It can be difficult to verify that Chinese authorities are actually going to implement the economic reforms they've been touting. Certainly, they deserve credit for expanding the initiatives to fix their financial system. In time, we can hope to see capital being allocated more effectively in a system that was, to present, inefficient.

At the same time, the policies show that Chinese authorities remain incapable of accepting the inevitable in any economy. As a slowdown becomes clear, the authorities have backed off monetary reforms. Little is being done about the risks of a new surge in credit, nor to confront hypertrophic investment and the persistent weakness of household consumption. The government is backpedaling on brave measures announced just last year. City governments, however dangerously indebted, have been authorized to take out a new round of loans using various middlemen. And — even more worrying — the banks have been told to keep lending to these groups, even when they are insolvent!

No political system enjoys an economic crisis. But in China, the impossibility of political turnover adds even more anxiety to the situation. If Beijing is putting so much effort into showing their strength, perhaps it's because they are obliged to reveal, more discretely, one of their deepest weakness. Backed into a corner over the threat of slowdown, the fear of political instability is taking precedent over the need to reform. Meanwhile, the headlong rush into deeper debt continues unabated.

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Shame On The García Márquez Heirs — Cashing In On The "Scraps" Of A Legend

A decision to publish a sketchy manuscript as a posthumous novel by the late Gabriel García Márquez would have horrified Colombia's Nobel laureate, given his painstaking devotion to the precision of the written word.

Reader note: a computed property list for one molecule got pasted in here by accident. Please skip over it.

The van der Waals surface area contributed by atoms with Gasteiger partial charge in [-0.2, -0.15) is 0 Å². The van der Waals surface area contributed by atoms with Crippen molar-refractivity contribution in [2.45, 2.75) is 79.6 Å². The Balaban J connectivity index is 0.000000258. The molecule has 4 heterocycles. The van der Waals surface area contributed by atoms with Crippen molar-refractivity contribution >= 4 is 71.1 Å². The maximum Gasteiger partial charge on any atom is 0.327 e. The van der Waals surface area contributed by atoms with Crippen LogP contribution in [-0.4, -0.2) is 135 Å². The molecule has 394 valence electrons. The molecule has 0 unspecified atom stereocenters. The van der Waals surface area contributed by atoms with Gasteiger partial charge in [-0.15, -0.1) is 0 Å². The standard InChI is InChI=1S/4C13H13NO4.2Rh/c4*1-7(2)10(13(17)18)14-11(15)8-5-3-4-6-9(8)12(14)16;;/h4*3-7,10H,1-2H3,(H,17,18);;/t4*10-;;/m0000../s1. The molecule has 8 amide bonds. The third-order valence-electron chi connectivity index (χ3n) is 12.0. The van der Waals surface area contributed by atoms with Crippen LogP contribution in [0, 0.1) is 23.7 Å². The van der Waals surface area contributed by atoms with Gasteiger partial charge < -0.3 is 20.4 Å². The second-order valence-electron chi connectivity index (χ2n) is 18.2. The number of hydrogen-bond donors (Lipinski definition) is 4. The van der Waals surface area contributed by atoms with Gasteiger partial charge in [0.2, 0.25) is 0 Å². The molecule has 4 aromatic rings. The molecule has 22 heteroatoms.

Photo of a window with a sticker of the face of Gabriel Garcia Marquez with butterfly notes at Guadalajara's International Book Fair.

Poster of Gabriel Garcia Marquez at Guadalajara's International Book Fair.

Juan David Torres Duarte


BOGOTÁ — When a writer dies, there are several ways of administering the literary estate, depending on the ambitions of the heirs. One is to exercise a millimetric check on any use or edition of the author's works, in the manner of James Joyce's nephew, Stephen, who inherited his literary rights. He refused to let even academic papers quote from Joyce's landmark novel, Ulysses.

Or, you continue to publish the works, making small additions to their corpus, as with Italo Calvino, Samuel Beckett and Clarice Lispector, or none at all, which will probably happen with Milan Kundera and Cormac McCarthy.

Another way is to seek out every scrap of paper the author left and every little word that was jotted down — on a piece of cloth, say — and drip-feed them to publishers every two to three years with great pomp and publicity, to revive the writer's renown.

This has happened with the Argentine Julio Cortázar (who seems to have sold more books dead than alive), the French author Albert Camus (now with 200 volumes of personal and unfinished works) and with the Chilean author Roberto Bolaño. The latter's posthumous oeuvre is so abundant I am starting to wonder if his heirs haven't hired a ghost writer — typing and smoking away in some bedsit in Barcelona — to churn out "newly discovered" works.

Which group, I wonder, will our late, great novelist Gabriel García Márquez fit into?